The TPPA began life as a proposal for a free-trade pact between four Pacific nations that are relatively insignificant on the world stage: Brunei, Chile, Singapore and New Zealand. The entry of the United States and Australia into the negotiations in 2008, along with other nations transformed the TPPA from a small, regional deal to one of substantial geo-political and economic importance.
DEMOCRACY AND IMPERIALISM
Opposition to the TPPA thus far has been focused almost exclusively on the secrecy surrounding the negotiations and the content of the agreement. It is true that the agreement will negatively impact on the lives and rights of working people in Aotearoa/New Zealand. The negotiations are being conducted in secret but leaked documents show the TPPA could restrict the ability to implement anti-tobacco legislation, result in more restrictive copyright rules and open the door to medicines not approved by regulatory bodies like Pharmac. By increasing the power of large corporations, the TPPA is also likely to have a negative impact on workers’ rights. Negotiations of such importance should not be conducted in secrecy and socialists stand shoulder to shoulder with anti-globalisation activists in demanding a more transparent and democratic society.
To focus exclusively on the impacts of the TPPA on transparency and democracy however, would be to miss the wider context of the negotiations. The US has joined the TPPA primarily for “non-trade” reasons, and it is significant that the agreement does not include the second biggest power in the Pacific – China. Trade is as much a part of international diplomacy as military manoeuvres, and the formation of a US-led trade block that excludes China can only be a recipe for racheting up tensions in the Pacific. Throughout the past year, the US has been busy shoring up its position in the region, establishing new military bases in northern Australia and planning a base for drone operations in the Indian Ocean. The Chinese company Huawei was has been refused broadband contracts in Australia on “security” grounds and heckles have been raised as to the amount of Chinese investment on our side of the Tasman. For their part, New Zealand’s rulers have been eager to get on board – allowing US troops to train on New Zealand soil for the first time in more than 20 years, NZ forces participating in military exercises across the Pacific in return. While none of this means that war with China is imminent, increased tensions are one step further down the road and the increased militarization of society means that democracy will continue to be more restricted and workers will suffer.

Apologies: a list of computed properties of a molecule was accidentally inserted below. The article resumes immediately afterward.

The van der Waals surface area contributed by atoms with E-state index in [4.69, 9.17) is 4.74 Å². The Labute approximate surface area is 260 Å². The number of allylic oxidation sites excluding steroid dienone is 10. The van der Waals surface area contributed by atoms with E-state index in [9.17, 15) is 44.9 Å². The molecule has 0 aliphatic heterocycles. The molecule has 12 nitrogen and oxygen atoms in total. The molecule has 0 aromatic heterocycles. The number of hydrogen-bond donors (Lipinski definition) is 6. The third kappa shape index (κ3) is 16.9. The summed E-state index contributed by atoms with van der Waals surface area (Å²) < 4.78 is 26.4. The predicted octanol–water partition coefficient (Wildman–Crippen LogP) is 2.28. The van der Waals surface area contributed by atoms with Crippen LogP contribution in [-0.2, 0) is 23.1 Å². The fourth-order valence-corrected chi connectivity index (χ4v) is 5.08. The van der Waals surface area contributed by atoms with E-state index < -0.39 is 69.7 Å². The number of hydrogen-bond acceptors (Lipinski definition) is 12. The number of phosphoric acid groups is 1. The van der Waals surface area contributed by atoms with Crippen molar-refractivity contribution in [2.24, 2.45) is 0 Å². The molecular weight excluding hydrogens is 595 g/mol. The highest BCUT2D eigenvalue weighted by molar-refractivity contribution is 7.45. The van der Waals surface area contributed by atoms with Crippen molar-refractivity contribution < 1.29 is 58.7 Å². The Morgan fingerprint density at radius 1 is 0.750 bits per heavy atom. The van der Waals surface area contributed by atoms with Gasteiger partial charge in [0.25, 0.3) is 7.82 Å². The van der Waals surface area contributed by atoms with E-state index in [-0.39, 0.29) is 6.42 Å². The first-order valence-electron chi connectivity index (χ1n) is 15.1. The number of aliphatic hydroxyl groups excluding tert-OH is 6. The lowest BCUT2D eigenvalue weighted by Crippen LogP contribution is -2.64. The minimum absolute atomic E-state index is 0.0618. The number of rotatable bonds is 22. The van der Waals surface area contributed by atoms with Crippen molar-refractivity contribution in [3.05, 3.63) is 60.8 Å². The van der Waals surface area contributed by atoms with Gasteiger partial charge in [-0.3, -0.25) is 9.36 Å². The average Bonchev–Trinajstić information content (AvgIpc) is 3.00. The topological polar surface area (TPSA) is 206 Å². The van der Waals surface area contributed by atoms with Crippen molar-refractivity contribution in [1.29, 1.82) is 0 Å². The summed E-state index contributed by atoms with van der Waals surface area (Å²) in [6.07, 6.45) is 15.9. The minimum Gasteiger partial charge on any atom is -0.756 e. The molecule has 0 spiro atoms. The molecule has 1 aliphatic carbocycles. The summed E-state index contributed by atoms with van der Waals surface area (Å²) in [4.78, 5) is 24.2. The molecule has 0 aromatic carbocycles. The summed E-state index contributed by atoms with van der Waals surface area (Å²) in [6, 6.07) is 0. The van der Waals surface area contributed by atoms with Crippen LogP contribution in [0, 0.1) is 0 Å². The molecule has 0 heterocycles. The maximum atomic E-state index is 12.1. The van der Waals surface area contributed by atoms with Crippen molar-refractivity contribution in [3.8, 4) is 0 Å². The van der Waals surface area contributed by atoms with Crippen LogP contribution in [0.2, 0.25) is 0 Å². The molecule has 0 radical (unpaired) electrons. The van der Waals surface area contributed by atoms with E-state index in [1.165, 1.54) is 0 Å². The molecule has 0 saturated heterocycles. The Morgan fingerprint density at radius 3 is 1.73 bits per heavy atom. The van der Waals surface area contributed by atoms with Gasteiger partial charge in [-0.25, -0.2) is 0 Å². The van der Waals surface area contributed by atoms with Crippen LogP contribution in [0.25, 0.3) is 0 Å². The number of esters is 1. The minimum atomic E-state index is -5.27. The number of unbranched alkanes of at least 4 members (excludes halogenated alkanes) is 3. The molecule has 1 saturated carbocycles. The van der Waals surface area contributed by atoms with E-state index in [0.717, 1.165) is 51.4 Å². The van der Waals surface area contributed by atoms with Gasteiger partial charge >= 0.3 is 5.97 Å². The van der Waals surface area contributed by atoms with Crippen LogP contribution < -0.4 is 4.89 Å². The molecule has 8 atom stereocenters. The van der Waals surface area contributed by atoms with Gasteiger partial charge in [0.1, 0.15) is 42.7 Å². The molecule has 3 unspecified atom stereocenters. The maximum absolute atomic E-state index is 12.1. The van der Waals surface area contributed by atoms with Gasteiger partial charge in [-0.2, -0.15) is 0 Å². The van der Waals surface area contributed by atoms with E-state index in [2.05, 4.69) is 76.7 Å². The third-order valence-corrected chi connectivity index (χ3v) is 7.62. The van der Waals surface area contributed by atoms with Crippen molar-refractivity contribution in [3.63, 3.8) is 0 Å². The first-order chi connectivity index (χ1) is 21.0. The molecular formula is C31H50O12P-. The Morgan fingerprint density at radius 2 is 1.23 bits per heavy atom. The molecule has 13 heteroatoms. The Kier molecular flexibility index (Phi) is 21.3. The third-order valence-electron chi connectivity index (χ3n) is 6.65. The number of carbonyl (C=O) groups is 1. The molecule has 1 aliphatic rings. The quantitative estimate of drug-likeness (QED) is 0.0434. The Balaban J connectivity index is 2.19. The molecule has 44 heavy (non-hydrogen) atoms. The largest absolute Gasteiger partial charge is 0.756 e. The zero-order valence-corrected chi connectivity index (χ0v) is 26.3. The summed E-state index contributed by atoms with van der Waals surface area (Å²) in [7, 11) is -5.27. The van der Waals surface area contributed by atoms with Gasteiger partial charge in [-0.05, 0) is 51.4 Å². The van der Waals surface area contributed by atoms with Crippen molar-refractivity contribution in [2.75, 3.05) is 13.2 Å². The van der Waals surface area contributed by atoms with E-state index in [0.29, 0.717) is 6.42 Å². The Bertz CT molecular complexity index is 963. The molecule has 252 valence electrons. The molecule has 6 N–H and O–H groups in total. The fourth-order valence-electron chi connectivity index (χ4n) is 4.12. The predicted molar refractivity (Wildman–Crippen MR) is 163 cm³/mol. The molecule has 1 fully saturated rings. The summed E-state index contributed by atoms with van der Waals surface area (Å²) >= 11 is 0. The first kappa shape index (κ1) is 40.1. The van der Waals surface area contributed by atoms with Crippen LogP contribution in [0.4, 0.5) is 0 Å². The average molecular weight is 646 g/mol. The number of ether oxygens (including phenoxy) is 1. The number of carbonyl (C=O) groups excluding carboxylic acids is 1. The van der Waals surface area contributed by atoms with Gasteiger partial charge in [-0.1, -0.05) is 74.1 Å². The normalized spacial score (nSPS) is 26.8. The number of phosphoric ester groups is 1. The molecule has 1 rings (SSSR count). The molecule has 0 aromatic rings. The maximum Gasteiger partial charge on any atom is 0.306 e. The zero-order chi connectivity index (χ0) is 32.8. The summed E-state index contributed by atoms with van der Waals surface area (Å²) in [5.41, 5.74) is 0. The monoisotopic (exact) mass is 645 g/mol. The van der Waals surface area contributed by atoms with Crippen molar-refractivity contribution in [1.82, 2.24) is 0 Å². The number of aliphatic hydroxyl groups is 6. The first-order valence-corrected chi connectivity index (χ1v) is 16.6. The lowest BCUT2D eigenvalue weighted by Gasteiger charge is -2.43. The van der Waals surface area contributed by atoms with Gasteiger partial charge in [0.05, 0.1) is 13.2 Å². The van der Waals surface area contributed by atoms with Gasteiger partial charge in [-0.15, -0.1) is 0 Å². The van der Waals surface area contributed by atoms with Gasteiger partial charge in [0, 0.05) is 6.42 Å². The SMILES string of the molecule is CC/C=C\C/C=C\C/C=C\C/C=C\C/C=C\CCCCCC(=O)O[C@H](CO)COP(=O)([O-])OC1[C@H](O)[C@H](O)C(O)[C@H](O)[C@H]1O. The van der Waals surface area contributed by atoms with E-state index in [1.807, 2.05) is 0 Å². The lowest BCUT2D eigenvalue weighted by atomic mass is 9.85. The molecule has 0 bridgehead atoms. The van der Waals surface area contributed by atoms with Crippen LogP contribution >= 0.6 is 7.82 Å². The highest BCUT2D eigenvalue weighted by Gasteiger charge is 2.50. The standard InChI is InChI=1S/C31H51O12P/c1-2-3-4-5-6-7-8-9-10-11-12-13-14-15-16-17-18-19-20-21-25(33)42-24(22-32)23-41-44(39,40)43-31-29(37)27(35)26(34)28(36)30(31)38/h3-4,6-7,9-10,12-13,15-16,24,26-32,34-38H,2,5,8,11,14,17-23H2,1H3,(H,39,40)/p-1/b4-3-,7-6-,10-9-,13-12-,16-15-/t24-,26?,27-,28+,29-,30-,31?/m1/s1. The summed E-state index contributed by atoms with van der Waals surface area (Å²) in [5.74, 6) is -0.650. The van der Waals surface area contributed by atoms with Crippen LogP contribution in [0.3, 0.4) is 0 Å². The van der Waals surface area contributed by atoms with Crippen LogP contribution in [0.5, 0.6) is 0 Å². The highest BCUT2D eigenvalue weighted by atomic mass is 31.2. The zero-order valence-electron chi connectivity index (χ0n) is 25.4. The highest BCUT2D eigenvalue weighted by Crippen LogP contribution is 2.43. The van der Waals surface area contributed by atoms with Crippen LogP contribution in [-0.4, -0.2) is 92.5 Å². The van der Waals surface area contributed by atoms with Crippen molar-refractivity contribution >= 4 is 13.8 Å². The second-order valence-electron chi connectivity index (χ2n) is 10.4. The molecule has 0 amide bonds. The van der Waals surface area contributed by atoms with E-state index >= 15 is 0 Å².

NZ CAPITALISM AND THE TPPA
Some sectors of New Zealand capital also stand to make substantial financial gains out of the TPPA. The agricultural sector and New-Zealand’s finance sector in particular have long dreamed of opening up the lucrative US market and stand to benefit from a closer relationship with the USA. It is the interests of these domestic capitalists, not the foreign banks or the WTO that are the driving force behind National’s foreign policy. In fact, NZ capitalists pushed for the election of John Key – a former employee of Merryl Lynch – precisely because they benefit from closer links with the USA. It is the most politically powerful sectors of New Zealand capital in the current National government who are ultimately responsible for the TPPA, and the more obviously pro-US direction of National’s foreign policy. At times like this we find out that what capitalists like to promote as “our” sovereignty in fact belongs only to them.
This is important to remember when fighting the TPPA because our primary battle is at home – against New Zealand corporations run by New Zealand capitalists. After all, it is not as if the New Zealand capitalists who are opposed to the TPPA (such as Mike Powell, CEO of The Warehouse) are any better than companies such as Warner Bros or Wal-mart when it comes to protecting democracy and workers’ rights. And who we have to fight determines the sort of movement we have to build. The ANZUS treaty that made NZ a bastion of US power in the Pacific was not broken through recourse to “our” economic sovereignty, or by making diplomacy more transparent, but by a mass movement of strikes and protests that forbade nuclear armed and powered ships from entering NZ waters. That is the kind of movement we must rebuild if we are to stop marauding imperialists – at home and abroad.